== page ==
5500 Light Bulbs: An Interactive Sculpture Lets You Change The Phases of the Moon

The last time we covered artists Caitlind R.C. Brown and Wayne Garrett, they were encouraging people to control the weather with their interactive installation called CLOUD. This time they’re letting you take control of something even more difficult to grasp: the phases of the moon.

Built from 5500 burned out light bulbs donated by the community, the duo installed ‘New Moon’ in Lexington, Kentucky, last February. On the wooden platform beneath the four arches supporting the orb was an ornate turnstyle. When intrigued passerby gave it a spin, they changed the phases of the moon above. Surprising and delightful.

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IRIS: Interactive, Expanding Dots Mimic Your Movements

The world has exploded with hacks of the Microsoft Kinect and its ability to track the body’s movements, but the majority of examples use a conventional screen. The aptly titled IRIS breaks this trend, using a very unique and beautiful matrix of clear LCD screens. Each monochromatic unit has the ability to display a phased, opening and closing, black “iris” of either solid or concentric circles. Linking this to the Kinect, you get a screen which can roughly emulate the shape of peoples bodies using a artful halftone like pattern.

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Interactive Crystals React to Light and Sound

It seems the near future of technology will be all about how it interacts with the humans it serves. Cars which can drive you where you want to go without touching the wheel; computers which search the web without lifting a finger; and music and lighting which knows when to come on as you enter a room. Even artwork is harnessing these expanding technologies, providing interactive experiences for observers which go beyond the traditional museum fare.

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Swiss Designer Creates Gigantic Interactive Guestbook

Do you have a message you’d like to share? Swiss designer Thiabault Brevet has designed and programmed an over-sized forum that writes out anonymous user-submitted messages to engage the visitors of his show. The Grand-Central message board began as his graduation project at the University of Art and Design Lausanne. Messages are submitted at Grand-Central and then sent to a massive newspaper printer rigged with 3 wide-tipped poster markers that has been programmed to write out each submission in the order which they are received.

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In Order to Control: Typography Shadows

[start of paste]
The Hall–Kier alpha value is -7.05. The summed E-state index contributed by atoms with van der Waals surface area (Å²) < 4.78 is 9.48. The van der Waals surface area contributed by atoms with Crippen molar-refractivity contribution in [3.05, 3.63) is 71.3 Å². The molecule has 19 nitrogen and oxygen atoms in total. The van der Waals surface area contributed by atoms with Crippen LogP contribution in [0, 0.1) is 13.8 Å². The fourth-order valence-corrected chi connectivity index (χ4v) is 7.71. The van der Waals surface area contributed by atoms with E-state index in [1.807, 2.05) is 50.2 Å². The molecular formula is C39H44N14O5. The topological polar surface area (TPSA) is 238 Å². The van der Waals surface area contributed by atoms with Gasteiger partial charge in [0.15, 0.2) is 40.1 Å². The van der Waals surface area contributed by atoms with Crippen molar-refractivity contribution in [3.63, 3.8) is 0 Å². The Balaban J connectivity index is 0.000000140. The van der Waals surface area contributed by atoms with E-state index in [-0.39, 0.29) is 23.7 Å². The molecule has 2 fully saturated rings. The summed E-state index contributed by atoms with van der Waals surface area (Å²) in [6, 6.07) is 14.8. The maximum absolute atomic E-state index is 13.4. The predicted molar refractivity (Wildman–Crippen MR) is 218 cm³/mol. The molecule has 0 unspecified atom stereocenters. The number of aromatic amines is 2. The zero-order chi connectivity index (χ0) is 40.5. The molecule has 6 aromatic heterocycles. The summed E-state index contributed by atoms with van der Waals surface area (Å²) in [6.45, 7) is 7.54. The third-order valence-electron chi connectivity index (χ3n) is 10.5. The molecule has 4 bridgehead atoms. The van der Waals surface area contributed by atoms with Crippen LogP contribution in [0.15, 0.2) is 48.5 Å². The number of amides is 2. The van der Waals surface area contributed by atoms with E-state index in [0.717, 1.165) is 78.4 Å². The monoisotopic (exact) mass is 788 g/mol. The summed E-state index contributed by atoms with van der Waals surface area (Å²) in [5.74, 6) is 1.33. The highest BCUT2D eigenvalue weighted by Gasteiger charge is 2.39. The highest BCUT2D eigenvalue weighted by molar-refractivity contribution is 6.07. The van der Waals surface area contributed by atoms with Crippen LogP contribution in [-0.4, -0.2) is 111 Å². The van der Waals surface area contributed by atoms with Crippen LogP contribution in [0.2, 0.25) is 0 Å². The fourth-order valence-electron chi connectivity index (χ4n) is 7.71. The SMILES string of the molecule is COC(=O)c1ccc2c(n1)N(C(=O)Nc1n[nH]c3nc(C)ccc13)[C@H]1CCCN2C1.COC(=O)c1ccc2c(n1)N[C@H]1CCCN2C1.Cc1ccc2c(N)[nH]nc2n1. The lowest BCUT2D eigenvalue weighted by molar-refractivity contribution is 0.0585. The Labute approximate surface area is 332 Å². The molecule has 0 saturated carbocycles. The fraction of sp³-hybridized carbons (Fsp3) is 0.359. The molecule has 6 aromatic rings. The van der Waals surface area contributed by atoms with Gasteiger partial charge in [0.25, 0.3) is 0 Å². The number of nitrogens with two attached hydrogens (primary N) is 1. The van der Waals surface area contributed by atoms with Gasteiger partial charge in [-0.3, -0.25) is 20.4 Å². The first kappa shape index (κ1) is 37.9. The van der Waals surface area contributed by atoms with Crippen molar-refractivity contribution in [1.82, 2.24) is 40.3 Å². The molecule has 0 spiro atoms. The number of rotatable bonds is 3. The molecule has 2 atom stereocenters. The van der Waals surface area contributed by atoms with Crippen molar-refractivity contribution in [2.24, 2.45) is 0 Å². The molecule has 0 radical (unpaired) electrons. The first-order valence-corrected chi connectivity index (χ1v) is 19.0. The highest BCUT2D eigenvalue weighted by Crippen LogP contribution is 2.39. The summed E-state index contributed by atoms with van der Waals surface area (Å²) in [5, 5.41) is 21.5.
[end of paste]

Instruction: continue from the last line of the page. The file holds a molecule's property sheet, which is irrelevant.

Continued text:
It’s a strange experience when you see your shadow and it doesn’t match up with reality… especially when it’s made of bright, moving text. That’s the experience visitors to the Freemote Arts and Co-Creation Festival were treated to in Utrecht, Holland. The interactive experience, created by Nota Bene and called In Order to Control, featured a patch of moving text on the floor of the display space. When curious observers stepped onto the patch of typography to read it, their silhouette was cast on the wall before them in the same moving text. It was as if their shadow had been cut from the floor below and moved to the wall. Clever.

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Modifying Social Behavior With Wild Benches

Public space is a funny thing. People mostly seem to be avoiding each other or trying to make some form of meaningful contact… often, paradoxically, at the same time. The park bench is a perfect example of this — one person sits down and for the most part, that is now their bench. But what if benches were loads of fun to be around and on? Enter the amusing, interactive seating of Jeppe Hein.

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A Nearly Life-Sized Los Angeles Made of Cardboard

Los Angeles is a city of colorful extremes: at once a exotic star filled architectural playground and sprawling urban jungle of low-slung suburbia. Taking her cues from the less opulent spots in the city, artist Ana Serrano has created a colorful, nearly life-sized version of the place she was born and raised… out of cardboard. Her large, room filling work, features the myriad storefronts you would find wandering the streets of LA, from nail salons, to liquor stores and sex shops, all with their signature hand-painted signage, sparse plant life and brilliant paint jobs. This isn’t the high end of the city, but it’s certainly full of life and character.

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